LocalResponse’s socially-targeted ads pay off big with revenue up 716%
LocalResponse’s pitch is simple, but ingenious for the ad set: it combs social media data to better targets ads on mobile devices and desktops. That means more interesting ads for you, and hopefully better conversions for advertisers (especially those struggling to figure out how to make mobile ads work).
The social focus seems to be paying off for the company, as it announced today that its first quarter revenues increased 716 percent from last year. That’s particularly notable, since its revenues for January 2012 ended up equaling its sales for all of 2011.
“There’s been this hunt for [ad] inventory that performs better and is more targeted to the end user,” said Nihal Mehta, LocalResponse’s chief executive and co-founder, in an interview with VentureBeat. “I think we are one of the few ad networks that actually really perform.”
Mehta laid out three big reasons why the company is performing so well: More brands are shifting their ad spend to digital (he predicts 2013 will be the biggest ever for digital ads); the economy is on the rebound and brands are realizing consumers are ready to spend again; and finally, consumers are more social than ever, which gives LocalResponse plenty of data when it comes to targeting.
“We make ads more relevant and more contextual through these social signals,” Mehta said. “If you tweet ‘I’m hungry,’ you could see a banner ad for Pizza Hut on your phone. If you check-in to Wal-Mart on Foursquare, you could see an ad for Target the next time you go to CNN.com.”
The company’s strong ad performance has attracted some big clients like State Farm and Best Buy, 19 percent of which are Fortune 100 companies. It also announced today that it’s opening an office in Los Angeles. In an ad campaign using LocalResponse’s Direct Intent Targeting, L’Oreal saw a 0.19 percent click-through rate — ten-times the typical click-through rate of around 0.02 percent.
LocalResponse competes with 33Across and SalesForce’s Marketing Cloud (built out of the remains from Buddy Media), but Mehta tells me it has built something truly unique. The company has upgraded its infrastructure to handle 10 billion social media signals a month (which is the same as Twitter’s entire capacity), and it’s also natural language processing algorithms to determine intent from social data.
Mehta felt particularly vindicated in LocalResponse’s social focus after hearing about Foursquare’s potential plans to resell check-in data to advertisers. That’s something he predicted would be huge two years ago.
For now, LocalResponse’s technology only targets ads based on an individual device’s activity (so that Foursquare check-in on your phone won’t have any impact on the desktop). Mehta revealed that the company is eventually planning to take advantage of your social media identity to enable cross-device targeting.
Since the company is so focused on ad targeting, I asked Mehta how LocalResponse could take advantage of something like Google Glass.
“Glass for us won’t be an ad interface, but it could be a data signal,” he said. For example, it could take advantage of the fact that you’re taking a lot of pictures of a particular place or product, or simply spending a lot of time looking at something. “We want to stay laser-focused on social signals. But I think it’s cool, I think it will have as much of an impact as the iPod had in the music industry and the iPhone had in the phone industry.”
LocalResponse was founded in 2010 and has received around $8 million in funding.
Focus on your value prop & execute!
Kathy is currently the President and Co-Founder of Local Response, a company that helps marketers respond to social intent. At Local Response she is responsible for positioning, go-to-market, revenue generation and general operations.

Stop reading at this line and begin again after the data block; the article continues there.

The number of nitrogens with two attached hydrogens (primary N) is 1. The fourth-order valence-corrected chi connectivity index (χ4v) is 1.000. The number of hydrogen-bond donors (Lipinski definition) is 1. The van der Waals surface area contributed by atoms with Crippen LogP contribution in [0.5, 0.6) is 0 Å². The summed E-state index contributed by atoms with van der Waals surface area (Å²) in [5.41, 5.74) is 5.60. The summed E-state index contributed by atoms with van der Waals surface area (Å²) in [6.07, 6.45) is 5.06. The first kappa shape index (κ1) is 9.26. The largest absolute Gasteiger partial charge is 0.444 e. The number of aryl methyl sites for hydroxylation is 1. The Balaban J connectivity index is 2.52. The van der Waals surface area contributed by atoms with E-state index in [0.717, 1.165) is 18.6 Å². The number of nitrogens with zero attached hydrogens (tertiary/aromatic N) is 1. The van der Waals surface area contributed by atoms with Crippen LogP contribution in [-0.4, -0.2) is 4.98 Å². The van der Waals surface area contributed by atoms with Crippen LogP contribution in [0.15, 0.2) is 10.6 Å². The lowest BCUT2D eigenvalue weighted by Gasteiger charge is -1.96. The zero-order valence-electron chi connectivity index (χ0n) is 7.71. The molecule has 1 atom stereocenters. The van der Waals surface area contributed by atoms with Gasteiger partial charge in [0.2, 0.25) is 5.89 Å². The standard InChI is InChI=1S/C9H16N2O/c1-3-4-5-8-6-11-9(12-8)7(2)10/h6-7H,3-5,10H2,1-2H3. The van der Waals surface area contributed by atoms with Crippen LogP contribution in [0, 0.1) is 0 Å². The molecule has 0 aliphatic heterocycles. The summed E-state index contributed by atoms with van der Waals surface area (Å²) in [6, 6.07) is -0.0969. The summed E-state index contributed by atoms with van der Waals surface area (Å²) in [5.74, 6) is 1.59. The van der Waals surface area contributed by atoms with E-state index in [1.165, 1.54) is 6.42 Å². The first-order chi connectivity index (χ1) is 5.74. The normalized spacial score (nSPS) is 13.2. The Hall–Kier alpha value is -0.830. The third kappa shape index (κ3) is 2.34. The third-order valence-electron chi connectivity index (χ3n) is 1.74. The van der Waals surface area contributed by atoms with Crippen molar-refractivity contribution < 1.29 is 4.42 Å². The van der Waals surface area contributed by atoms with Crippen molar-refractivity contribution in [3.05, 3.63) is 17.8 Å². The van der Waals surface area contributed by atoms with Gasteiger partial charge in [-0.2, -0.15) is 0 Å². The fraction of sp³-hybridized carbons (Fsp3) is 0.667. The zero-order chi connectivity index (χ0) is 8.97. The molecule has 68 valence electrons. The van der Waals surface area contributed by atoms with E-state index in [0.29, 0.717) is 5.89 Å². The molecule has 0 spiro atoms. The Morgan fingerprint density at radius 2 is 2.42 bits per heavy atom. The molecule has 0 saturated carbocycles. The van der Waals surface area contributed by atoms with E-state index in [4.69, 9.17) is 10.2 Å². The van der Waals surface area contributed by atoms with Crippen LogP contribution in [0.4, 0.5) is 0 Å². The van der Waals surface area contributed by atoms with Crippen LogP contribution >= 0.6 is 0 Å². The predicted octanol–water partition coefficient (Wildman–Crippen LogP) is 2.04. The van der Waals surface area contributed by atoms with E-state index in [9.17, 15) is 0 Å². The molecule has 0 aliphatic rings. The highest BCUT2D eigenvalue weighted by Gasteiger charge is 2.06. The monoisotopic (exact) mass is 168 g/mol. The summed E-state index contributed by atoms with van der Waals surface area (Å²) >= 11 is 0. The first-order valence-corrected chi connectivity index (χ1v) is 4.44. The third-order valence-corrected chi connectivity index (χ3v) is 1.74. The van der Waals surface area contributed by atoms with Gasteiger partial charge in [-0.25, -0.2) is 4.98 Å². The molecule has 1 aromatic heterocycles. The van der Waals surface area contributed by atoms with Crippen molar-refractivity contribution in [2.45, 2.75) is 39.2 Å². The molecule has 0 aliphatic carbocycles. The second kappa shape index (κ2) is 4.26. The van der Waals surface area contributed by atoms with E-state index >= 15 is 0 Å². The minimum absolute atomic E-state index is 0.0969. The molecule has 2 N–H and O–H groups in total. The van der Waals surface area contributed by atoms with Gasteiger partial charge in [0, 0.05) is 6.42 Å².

Prior to joining Local Response, Kathy was a Founder and Chief Revenue Officer at Media6Degrees, a Social Targeting company. At Media6, Kathy developed the positioning, strategy and go-to-market blueprint for the company. She successfully took Media6 to market and drove the company from pre-revenue to $20 million in revenue and $100 million valuation in 2 years.
MO: How does LocalResponse work?
Kathy: LocalResponse is the first platform to help marketers respond to social intent, defined as a social media moment: a Tweet, a status update on Facebook, a photo on Instagram, a checkin to Foursquare and many more. We believe that publicly expressed intent is the strongest consumer signal for brands.
MO: Can you share with our readers a bit about the process of taking a company from ideation stage to generating significant revenue with top tier advertisers?
Kathy: it is a long and difficult road to take a company from just being an idea in a PowerPoint deck into a revenue generating business. In ad tech, we usually start with a theory about a certain type of data. We built the technology to support the theory and then we go to market and sell it to advertisers. Then you work hard to perform for your clients always, refining & fine tuning along the way.
MO: What advice would you give to a startup seeking investment?
Kathy: Do your homework on the types of companies a particular VC has invested in, in the past. It will save you a mountain of time to seek investment from a VC that understands your business from the outset.
MO: Where does your entrepreneurial spirit come from? What was the first business that you ever helped launched and what early lessons did you learn?
Kathy: I think from my drive to control my own destiny. My first business was launched in 2007. I learned that you have to take a leap of faith and be willing to take risks to be an entrepreneur. In my business 90% of start-ups fail, so having a unique offering isn’t enough. You have to have the right team, solid technology and passion to succeed.
MO: How do you bring ideas to life?
Kathy: Passion for what you are doing is key to bringing ideas to life. That and believing in what you are doing (both in the idea and yourself) is the only way to bring an idea to life.
MO: What’s the most exciting thing on the horizon for you personally or professionally?
Kathy: Professionally, building and scaling my company in 2013. It’s an exciting time in the lifecycle of a start-up. Personally, continuing to try and balance home, family, baby, health and work!